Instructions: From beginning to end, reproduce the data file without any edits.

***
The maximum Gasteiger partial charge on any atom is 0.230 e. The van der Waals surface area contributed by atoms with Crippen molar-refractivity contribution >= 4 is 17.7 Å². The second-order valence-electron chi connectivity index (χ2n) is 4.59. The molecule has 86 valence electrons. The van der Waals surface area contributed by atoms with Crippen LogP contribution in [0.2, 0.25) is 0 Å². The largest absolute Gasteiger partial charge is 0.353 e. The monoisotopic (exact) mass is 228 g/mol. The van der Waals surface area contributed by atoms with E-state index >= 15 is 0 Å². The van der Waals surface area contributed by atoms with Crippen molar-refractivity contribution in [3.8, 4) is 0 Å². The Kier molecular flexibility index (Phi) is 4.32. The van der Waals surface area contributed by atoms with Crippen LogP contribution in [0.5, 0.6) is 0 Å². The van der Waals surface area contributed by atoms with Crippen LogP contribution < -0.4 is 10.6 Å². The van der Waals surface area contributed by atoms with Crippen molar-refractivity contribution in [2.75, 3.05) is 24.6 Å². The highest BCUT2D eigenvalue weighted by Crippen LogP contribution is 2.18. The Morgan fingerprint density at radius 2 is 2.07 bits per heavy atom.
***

The maximum Gasteiger partial charge on any atom is 0.230 e. The van der Waals surface area contributed by atoms with Crippen molar-refractivity contribution >= 4 is 17.7 Å². The second-order valence-electron chi connectivity index (χ2n) is 4.59. The molecule has 86 valence electrons. The van der Waals surface area contributed by atoms with Crippen LogP contribution in [0.2, 0.25) is 0 Å². The largest absolute Gasteiger partial charge is 0.353 e. The monoisotopic (exact) mass is 228 g/mol. The van der Waals surface area contributed by atoms with E-state index >= 15 is 0 Å². The van der Waals surface area contributed by atoms with Crippen molar-refractivity contribution in [3.8, 4) is 0 Å². The Kier molecular flexibility index (Phi) is 4.32. The van der Waals surface area contributed by atoms with Crippen LogP contribution in [0.5, 0.6) is 0 Å². The van der Waals surface area contributed by atoms with Crippen LogP contribution < -0.4 is 10.6 Å². The van der Waals surface area contributed by atoms with Crippen molar-refractivity contribution in [2.75, 3.05) is 24.6 Å². The highest BCUT2D eigenvalue weighted by Crippen LogP contribution is 2.18. The Morgan fingerprint density at radius 2 is 2.07 bits per heavy atom.